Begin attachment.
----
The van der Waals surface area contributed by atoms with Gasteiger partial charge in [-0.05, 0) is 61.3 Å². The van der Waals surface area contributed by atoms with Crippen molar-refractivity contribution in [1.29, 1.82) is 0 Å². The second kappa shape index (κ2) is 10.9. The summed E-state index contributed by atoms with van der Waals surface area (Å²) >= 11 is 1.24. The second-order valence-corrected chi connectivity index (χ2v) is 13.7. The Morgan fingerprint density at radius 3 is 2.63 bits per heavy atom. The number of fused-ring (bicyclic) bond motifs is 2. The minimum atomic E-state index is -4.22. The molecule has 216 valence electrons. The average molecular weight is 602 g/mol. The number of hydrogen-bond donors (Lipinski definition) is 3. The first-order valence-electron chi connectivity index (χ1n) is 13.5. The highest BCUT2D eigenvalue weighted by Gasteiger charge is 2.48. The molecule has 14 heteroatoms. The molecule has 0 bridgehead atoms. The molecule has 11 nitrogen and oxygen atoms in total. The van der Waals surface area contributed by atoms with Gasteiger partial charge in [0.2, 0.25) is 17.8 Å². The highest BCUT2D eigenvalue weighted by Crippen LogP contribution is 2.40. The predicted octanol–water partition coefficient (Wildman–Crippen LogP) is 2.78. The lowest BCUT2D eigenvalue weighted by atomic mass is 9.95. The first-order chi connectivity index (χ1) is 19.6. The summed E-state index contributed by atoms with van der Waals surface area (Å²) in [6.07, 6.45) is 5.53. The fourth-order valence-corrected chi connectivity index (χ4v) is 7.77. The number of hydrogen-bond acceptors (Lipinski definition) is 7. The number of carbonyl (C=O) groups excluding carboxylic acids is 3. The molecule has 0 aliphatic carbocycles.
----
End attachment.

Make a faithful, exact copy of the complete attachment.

The van der Waals surface area contributed by atoms with Gasteiger partial charge in [-0.05, 0) is 61.3 Å². The van der Waals surface area contributed by atoms with Crippen molar-refractivity contribution in [1.29, 1.82) is 0 Å². The second kappa shape index (κ2) is 10.9. The summed E-state index contributed by atoms with van der Waals surface area (Å²) >= 11 is 1.24. The second-order valence-corrected chi connectivity index (χ2v) is 13.7. The Morgan fingerprint density at radius 3 is 2.63 bits per heavy atom. The number of fused-ring (bicyclic) bond motifs is 2. The minimum atomic E-state index is -4.22. The molecule has 216 valence electrons. The average molecular weight is 602 g/mol. The number of hydrogen-bond donors (Lipinski definition) is 3. The first-order valence-electron chi connectivity index (χ1n) is 13.5. The highest BCUT2D eigenvalue weighted by Gasteiger charge is 2.48. The molecule has 14 heteroatoms. The molecule has 0 bridgehead atoms. The molecule has 11 nitrogen and oxygen atoms in total. The van der Waals surface area contributed by atoms with Gasteiger partial charge in [0.2, 0.25) is 17.8 Å². The highest BCUT2D eigenvalue weighted by Crippen LogP contribution is 2.40. The predicted octanol–water partition coefficient (Wildman–Crippen LogP) is 2.78. The lowest BCUT2D eigenvalue weighted by atomic mass is 9.95. The first-order chi connectivity index (χ1) is 19.6. The summed E-state index contributed by atoms with van der Waals surface area (Å²) in [6.07, 6.45) is 5.53. The fourth-order valence-corrected chi connectivity index (χ4v) is 7.77. The number of hydrogen-bond acceptors (Lipinski definition) is 7. The number of carbonyl (C=O) groups excluding carboxylic acids is 3. The molecule has 0 aliphatic carbocycles.